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The Spokesman-Review Newspaper
Spokane, Washington  Est. May 19, 1883


Road tripping in a 1977 GMC Sierra Grande crew cab

t’s been known to smoke, and catch fire. When both twenty-gallon fuel tanks are full, gasoline leaks out the passenger side nozzle. The oil to fuel consumption ratio is locked at one quart per tank. Unloaded or with over a ton of cargo in tow, it’s impossible not to get 8mpg. It’s greenish, and brownish. We call it the Wonder Truck. 

Retired from the Washington State Forest Service several decades ago, she now sits proudly in front of my father’s four-story residential farmhouse as a visible reminder that the man who built the envy of the neighborhood still has blue-collar blood coursing through his veins. 

Yes, Dad has a penchant for purchasing $800-$1,000 1970’s pickup trucks and driving the remaining miles out of them. The man has taste, and the sense to exercise caution with the Wonder Truck’s fiery temper by limiting his excursions in it. Besides short jaunts to the local dump several days out of the year, it remains in its trophy mantel just off the front driveway, parked atop four separate strips of wood to keep the tires off the grass. 

As terrible fate would have it, I’ll be calling the Wonder Truck out of retirement tomorrow for one last mission, longer and more dangerous than she’s faced in years. This time tomorrow, I’ll be clenching the seat covers all the way from Seattle to Olympia and back to retrieve all of my new roommate’s worldly belongings from a storage unit. 

Let’s pause, pretend the Wonder Truck is fit for extended freeway travel, and focus solely on the cost behind such an endeavor. At 8mpg, factoring in the oil consumption:

122 miles round trip divided by 8mpg = 15.25 gallons, multiplied by roughly $3/gallon = $45.75 for fuel + approximately two quarts of oil brings the grand total to around $51.75.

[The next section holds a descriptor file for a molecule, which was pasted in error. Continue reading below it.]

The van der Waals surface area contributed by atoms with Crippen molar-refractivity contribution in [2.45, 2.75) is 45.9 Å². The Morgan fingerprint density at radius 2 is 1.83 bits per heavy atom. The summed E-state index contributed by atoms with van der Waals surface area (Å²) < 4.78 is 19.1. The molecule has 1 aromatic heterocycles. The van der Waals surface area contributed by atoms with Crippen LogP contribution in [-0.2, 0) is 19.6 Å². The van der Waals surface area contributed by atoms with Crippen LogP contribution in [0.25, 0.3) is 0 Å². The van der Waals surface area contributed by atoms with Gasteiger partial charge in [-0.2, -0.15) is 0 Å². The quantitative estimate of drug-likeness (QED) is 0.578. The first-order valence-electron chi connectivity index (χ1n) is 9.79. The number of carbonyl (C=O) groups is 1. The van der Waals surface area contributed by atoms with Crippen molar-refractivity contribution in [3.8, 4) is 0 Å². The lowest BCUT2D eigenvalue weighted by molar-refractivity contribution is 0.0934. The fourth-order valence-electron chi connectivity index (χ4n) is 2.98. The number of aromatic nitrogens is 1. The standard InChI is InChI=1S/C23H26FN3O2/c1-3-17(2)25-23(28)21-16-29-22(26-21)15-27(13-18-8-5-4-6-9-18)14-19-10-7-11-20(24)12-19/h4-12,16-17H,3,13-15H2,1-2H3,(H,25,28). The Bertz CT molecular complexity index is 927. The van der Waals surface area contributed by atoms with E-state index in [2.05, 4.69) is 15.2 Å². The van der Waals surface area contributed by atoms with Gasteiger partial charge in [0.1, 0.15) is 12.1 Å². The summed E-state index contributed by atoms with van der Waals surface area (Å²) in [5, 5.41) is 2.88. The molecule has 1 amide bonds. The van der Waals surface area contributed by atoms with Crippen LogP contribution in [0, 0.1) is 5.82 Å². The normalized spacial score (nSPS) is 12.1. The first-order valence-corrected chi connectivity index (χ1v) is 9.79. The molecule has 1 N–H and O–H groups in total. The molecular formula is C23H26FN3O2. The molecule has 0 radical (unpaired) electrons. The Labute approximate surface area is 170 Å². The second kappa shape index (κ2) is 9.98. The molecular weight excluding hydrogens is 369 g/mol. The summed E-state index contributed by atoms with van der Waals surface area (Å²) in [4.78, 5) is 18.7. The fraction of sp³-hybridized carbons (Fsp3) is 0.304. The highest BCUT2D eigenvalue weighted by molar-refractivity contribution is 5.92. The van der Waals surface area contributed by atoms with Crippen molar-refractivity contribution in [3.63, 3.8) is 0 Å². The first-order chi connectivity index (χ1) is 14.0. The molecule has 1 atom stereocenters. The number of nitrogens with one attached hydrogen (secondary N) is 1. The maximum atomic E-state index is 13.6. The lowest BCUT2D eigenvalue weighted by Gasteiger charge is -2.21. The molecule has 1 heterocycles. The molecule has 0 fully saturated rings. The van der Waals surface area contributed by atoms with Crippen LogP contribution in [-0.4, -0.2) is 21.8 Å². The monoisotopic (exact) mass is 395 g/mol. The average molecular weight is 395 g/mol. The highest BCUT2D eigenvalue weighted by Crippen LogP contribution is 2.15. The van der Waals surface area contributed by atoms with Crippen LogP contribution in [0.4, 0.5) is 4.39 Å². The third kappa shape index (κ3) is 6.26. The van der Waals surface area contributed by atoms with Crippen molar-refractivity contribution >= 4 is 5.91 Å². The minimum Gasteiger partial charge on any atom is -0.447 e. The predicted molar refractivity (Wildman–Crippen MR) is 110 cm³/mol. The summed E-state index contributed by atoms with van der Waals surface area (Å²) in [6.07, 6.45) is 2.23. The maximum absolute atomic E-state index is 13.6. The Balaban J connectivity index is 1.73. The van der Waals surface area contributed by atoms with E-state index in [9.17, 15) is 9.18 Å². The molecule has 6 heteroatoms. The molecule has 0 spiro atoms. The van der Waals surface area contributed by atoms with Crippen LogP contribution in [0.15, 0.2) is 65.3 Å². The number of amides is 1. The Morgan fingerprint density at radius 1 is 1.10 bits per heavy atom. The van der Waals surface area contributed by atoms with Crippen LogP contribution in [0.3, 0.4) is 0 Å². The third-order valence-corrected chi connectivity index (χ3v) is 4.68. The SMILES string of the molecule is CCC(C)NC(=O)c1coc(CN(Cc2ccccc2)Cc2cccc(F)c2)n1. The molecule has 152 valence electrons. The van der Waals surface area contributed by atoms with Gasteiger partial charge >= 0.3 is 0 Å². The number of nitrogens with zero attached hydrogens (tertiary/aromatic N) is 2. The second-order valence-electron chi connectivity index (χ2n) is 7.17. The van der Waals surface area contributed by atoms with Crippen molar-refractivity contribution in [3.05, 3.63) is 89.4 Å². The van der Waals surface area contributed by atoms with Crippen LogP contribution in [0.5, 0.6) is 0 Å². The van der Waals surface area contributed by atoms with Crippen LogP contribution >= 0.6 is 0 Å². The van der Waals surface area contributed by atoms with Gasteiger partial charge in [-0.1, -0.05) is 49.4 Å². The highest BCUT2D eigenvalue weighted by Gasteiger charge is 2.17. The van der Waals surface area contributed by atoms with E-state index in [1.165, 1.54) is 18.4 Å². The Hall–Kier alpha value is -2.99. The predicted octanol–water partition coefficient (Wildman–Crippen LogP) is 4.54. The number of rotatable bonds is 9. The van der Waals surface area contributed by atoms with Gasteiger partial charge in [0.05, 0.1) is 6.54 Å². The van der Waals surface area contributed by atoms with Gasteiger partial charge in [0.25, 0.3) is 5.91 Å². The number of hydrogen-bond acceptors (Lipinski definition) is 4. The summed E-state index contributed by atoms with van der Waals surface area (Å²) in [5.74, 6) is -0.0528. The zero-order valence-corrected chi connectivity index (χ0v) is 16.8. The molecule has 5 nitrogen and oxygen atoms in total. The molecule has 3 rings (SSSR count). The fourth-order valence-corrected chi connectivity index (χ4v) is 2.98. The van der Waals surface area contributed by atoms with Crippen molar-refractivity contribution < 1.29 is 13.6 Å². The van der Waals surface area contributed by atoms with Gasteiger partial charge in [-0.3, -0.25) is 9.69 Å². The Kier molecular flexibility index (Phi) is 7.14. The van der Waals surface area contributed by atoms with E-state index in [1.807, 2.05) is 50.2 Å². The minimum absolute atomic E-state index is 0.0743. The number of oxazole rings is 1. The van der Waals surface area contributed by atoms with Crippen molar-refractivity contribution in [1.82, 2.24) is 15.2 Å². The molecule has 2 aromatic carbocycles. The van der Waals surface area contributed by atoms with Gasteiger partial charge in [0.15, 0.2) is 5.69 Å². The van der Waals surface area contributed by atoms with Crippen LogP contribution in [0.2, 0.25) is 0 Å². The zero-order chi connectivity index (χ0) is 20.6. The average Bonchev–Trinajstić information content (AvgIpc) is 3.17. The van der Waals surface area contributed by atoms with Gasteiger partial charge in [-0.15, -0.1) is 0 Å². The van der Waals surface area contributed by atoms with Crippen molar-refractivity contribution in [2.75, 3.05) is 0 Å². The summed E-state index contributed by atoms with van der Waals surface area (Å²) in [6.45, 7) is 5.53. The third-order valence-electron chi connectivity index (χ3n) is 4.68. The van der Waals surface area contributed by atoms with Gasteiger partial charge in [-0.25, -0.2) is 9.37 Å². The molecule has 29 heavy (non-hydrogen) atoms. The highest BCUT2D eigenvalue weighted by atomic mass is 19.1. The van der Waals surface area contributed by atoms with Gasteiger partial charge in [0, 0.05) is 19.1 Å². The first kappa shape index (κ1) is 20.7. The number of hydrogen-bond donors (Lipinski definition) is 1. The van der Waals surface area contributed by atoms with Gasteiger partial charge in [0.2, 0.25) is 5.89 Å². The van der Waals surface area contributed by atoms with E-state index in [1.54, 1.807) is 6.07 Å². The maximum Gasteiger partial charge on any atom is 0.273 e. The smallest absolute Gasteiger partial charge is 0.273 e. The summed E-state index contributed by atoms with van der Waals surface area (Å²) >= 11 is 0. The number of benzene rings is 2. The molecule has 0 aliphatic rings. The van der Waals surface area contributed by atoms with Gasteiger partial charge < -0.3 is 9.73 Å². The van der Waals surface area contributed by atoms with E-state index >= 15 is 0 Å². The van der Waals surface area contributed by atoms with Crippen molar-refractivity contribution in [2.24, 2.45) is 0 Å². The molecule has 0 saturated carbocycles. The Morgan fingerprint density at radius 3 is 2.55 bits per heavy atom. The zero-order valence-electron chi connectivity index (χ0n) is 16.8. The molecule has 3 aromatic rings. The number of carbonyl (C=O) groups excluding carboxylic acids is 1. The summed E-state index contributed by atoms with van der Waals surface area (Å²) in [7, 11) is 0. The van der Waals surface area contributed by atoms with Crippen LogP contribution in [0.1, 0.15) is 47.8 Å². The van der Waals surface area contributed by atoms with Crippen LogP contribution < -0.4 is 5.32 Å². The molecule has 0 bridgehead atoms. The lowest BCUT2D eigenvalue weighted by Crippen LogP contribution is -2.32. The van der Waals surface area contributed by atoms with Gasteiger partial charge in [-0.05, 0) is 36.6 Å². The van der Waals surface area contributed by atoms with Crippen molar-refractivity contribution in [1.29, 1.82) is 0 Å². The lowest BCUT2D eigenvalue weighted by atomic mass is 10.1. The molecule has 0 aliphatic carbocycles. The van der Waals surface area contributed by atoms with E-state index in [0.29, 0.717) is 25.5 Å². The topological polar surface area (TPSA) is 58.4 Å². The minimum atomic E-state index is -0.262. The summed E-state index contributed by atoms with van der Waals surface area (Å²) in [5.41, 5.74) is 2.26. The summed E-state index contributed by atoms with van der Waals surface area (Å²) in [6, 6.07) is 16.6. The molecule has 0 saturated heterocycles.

Not bad, considering the cost of renting a U-Haul and paying by the mile, but then there’s the speed issue; the Wonder Truck rolls on a three-speed manual transmission with a third gear sweet spot of about 54mph. Now that we’re beginning to touch on the darker side of the scenario, it’s time to mention the fire issue. 

Outside of a bad valve or two, the Wonder Truck’s 350ci V8 runs fair. Except when coming down from highway speeds to stop and go residential areas. Around this time, all the oil that leaks from worn-out gaskets under the valve covers is no longer being kept relatively cool by sufficient airflow, resulting in oil seeping out from under the valve covers and pooling on top of the engine, which when hot enough, ignites the oil. 

In years’ past, the best way to deal with such an incident was to park the truck on the side of the road (keeping the hood closed to prevent an explosion) and let the excess oil burn off while the engine cooled. Simple enough, only around town we always knew that if the Wonder Truck burnt up in a blaze of its own regurgitated glory, we’d only be out a $1,000 pickup truck and some yard waste we would have preferred to burn anyhow. 

Tomorrow the stakes will be higher. Unbeknownst to her just yet, my new roommate is going to pile everything she owns in a rusty truck bed and trust I’ll get us back to Seattle without burning the sum of her material possessions to a smoldering pile of devastation alongside I-5 North. 

I told her I have two surprises for her when she arrives in the morning. The first: One wall in her new room is a mirror. The Second: The Wonder Truck. 

I’m wondering how she’ll react when she sees the calculations for gas money/oil money. 

Stay Tuned.


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